Saturday, December 6, 2014

Once Again It Appears that Fidelity National Title is Doing Its Best to Not Pay Claims

Hi Ann,

            Thanks for your latest 2 e-mails.  I have spoken to Mr. Saag & copied him before.  IMHO (In My Humble Opinion) he is part of the problem.  He tried to “steal” the encroached property from XXXXX for $10k which was insulting and absurd by any measure.  They investigated and came back with a minimum of $55k which IMHO is about right.  Saag also told me he has 130 attorneys working for him handling claims in the Western Division.  What does that tell you?


            I did hear back from the associate counsel yesterday.  They claim their appraisal is correct which indicates the property does not abut a “xxxxxxx” enhancement and the XXXXXXXX assessor is incorrect when he claims it abuts a xxxxxx.  The assessor personally knows the property, has lived there all his life, and is intimately familiar with my case.  The subject property abuts a xxxxxx, is shown on the TI map on a named stream, and the TI policy extensively covers the fact that it abuts the xxxxxx in its exceptions.  Just further evidence of their delay tactics shrouded by ignorance.


            Since associate counsel and Saag are continuing to communicate with me, I will respond to them covering the above one more time to give them the opportunity to resolve matters before I tell them I will be posting on your blog.  So far they have not released their appraisal to me.


 I will keep you posted.  Thanks again for your assistance.           

I am editing this post at this time as the author is still in the middle of attempting to get Fidelity National Title to do their job and insure his property.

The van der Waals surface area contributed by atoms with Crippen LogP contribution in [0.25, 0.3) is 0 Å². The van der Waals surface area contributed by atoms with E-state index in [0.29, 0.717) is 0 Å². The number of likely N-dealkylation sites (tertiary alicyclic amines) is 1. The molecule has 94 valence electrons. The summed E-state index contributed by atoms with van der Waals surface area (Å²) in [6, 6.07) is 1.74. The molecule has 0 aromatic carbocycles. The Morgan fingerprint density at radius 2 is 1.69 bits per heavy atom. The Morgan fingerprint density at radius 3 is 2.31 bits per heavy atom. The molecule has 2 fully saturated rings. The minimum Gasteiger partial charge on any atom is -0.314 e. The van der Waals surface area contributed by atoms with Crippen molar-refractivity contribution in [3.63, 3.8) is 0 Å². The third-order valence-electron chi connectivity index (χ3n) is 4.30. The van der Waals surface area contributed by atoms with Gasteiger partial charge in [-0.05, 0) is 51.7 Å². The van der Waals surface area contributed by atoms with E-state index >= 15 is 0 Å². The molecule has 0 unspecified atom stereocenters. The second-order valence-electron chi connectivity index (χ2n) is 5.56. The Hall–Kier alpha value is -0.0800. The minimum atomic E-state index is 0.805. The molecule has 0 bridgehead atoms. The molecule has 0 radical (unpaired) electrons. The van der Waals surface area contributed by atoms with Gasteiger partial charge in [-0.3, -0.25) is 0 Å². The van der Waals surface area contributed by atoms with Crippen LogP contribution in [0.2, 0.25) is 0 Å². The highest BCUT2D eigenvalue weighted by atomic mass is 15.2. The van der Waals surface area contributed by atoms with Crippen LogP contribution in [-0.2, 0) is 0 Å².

The Continuing Saga of another Fidelity Claimant and David Saag

Hi Ann,
 Thanks for the response.  Since I sent you my e-mail, I have been corresponding with the associate claims counsel’s supervisor,  He has been responsive but continues to avoid resolving my case anytime soon with the normal run around, legal speak, etc.  I am currently waiting for a “promised” update on their negotiations with XXXX who owns the encroached upon property and an explanation why their (FNT’s) appraisal of my property is “admittedly” erroneous.  I will give him one more week then tell him I am going to start posting my experience on your blog.  It will be a year in December since I filed my claim, with no carrying cost reimbursement or progress of any sort.  Clearly a deny and delay strategy.
Thank you for your support and blog offer.  I will keep you apprised of the events as they unfold.
Here is the person who responded to all of my top of the ladder letters:
David Saag
SVP/Chief Claims Counsel
Omaha Claims Center
2111 South 67th Street Suite 210
Omaha  68106
402 498-7021
I would copy him on everything.

Another Fidelity National Title Claim, Another Problem

Hi Ann,

Very sorry to read about your dealings with FNT.  Thank you for posting your blog.   I am going through a somewhat similar process.  Mine is a black & white encroachment issue which FNT first denied the majority of, then reconsidered and accepted full responsibility.  Subsequently the claims counsel refuses to pay my monthly carrying costs for an unusable vacant property while they try to resolve it with the neighbor.  After 9 months of grief, FNT offered me 50% of the insured loss, take it or leave it, which would mean a loss of $80k to me.

I filed a complaint with the CA insurance commissioner, who in essence said they have no power to do anything and to hire an attorney.
My first question, did you ever get a response from your 6/13 letter to Roger Jewkes?  
Secondly, if you had to do it over again, what would you advise?

 Thank you,